In characteristically blunt remarks directed at Japanese business executives U.S. President Donald Trump on Monday called for them to manufacture more in America, lamenting “Japan has been winning” against the United States in trade for decades.
"Right now, our trade with Japan is not fair or open," the president said at a breakfast attended by leaders of 18 major Japanese corporations and 9 American companies. “But I know it will be."
Trump predicted that without the Trans-Pacific Partnership "we will have more trade than anybody ever thought."
"I don’t understand what he means by ‘not fair or open,'" said Morihiro Yomogida, an economics professor at Sophia University in Tokyo, noting Japan has issues with some American trade policies.
"The U.S. also recently imposed high anti-dumping duties on the imports of some steel and iron products from Japan. So, I’m not sure U.S. is always fair to the trade with Japan," Yomogida tells VOA.
Former State Department Japan Office Director Kevin Maher says "The time is not ripe to talk about a Japan-U.S. free trade agreement. It’s very difficult to imagine the Japanese would go farther than they were under the TPP, especially in sensitive issues such as agriculture and cars."
The U.S. agricultural sector has been hurt by the TPP withdrawal, Maher, in Tokyo, tells VOA, "Because other TPP members will be able to take advantage of the better standards the Japanese will introduce."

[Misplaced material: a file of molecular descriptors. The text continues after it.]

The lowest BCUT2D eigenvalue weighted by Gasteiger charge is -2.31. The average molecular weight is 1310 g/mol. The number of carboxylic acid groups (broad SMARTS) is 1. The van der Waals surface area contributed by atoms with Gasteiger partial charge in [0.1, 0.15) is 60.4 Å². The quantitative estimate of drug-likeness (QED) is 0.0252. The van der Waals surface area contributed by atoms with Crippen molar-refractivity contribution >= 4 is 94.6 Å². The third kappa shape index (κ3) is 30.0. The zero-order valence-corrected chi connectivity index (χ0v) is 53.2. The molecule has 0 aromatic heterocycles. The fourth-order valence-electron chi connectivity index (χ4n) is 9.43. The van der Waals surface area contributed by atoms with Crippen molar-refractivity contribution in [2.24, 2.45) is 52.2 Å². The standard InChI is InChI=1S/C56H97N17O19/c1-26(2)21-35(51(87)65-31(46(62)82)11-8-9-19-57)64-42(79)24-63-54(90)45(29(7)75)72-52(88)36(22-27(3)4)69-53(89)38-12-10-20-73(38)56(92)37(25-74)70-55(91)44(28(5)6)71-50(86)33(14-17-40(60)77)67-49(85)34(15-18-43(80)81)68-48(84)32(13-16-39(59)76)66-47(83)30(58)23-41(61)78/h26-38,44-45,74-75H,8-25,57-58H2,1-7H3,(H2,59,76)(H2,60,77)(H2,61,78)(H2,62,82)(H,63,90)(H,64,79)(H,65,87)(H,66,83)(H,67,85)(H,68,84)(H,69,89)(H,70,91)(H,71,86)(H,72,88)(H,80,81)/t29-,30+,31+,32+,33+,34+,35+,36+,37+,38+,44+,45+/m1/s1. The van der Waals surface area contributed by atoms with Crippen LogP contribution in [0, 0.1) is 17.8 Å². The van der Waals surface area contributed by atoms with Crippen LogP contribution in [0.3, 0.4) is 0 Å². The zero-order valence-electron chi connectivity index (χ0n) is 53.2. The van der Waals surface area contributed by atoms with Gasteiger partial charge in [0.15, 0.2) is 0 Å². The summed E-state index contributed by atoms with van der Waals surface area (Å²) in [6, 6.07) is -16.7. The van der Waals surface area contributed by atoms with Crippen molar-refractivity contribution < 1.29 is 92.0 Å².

Trump, on his first full weekday in office, killed U.S. participation in the TPP. The agreement had been negotiated by the preceding Obama administration with 11 other countries and was considered a hallmark deal to more closely align the United States with East Asia amid a surging China.
The president also on Monday called for increased overseas manufacturing by Japanese automakers.
"Try building your cars in the United States instead of shipping them over," he said. "Is that rude?"
It was certainly a jarring comment for the automakers who put their first plant on American soil in 1982 when Honda began manufacturing in the state of Ohio. Two years later Toyota opened a joint venture plant with General Motors in California that lasted until 2010.
Japan maintains an impressive auto-manufacturing presence in North America. The number of cars its three biggest carmakers produce in the United States for some years has exceeded that of America’s big three vehicle manufacturers. In total, Japanese companies build about four million vehicles annually in the North America – about 75 percent of all Japanese cars sold in the United States.
Trump also made a push for more American-built cars to be on the streets of Japan – a mere 20,000 U.S.-produced vehicles are sold to Japanese drivers annually.
"Virtually no cars go from the United States into Japan," he said, adding that will have to be negotiated “in a friendly way."
Trump, who is having his second day of talks Monday with Prime Minister Shinzo Abe, has built a friendly relationship with the Japanese leader. They speak on the phone frequently and on Sunday discussed North Korea’s increasing nuclear weapons and missile threat, as well as trade during nine holes of golf and then over dinner with their wives at a Ginza steakhouse.
After the first round of talks Monday Trump told reporters, "It was indeed a good meeting and mostly pertaining to trade, North Korea and a couple of other subjects that we lightly touched on. We’re making tremendous progress, I believe on trade in particular, bringing deficits down and having a fair and equal trade. And I look forward to finishing up the discussions."
"The real focus of this trip is security issues, really," according to Maher, now an international business consultant. "But Trump had to talk about trade issues, as well."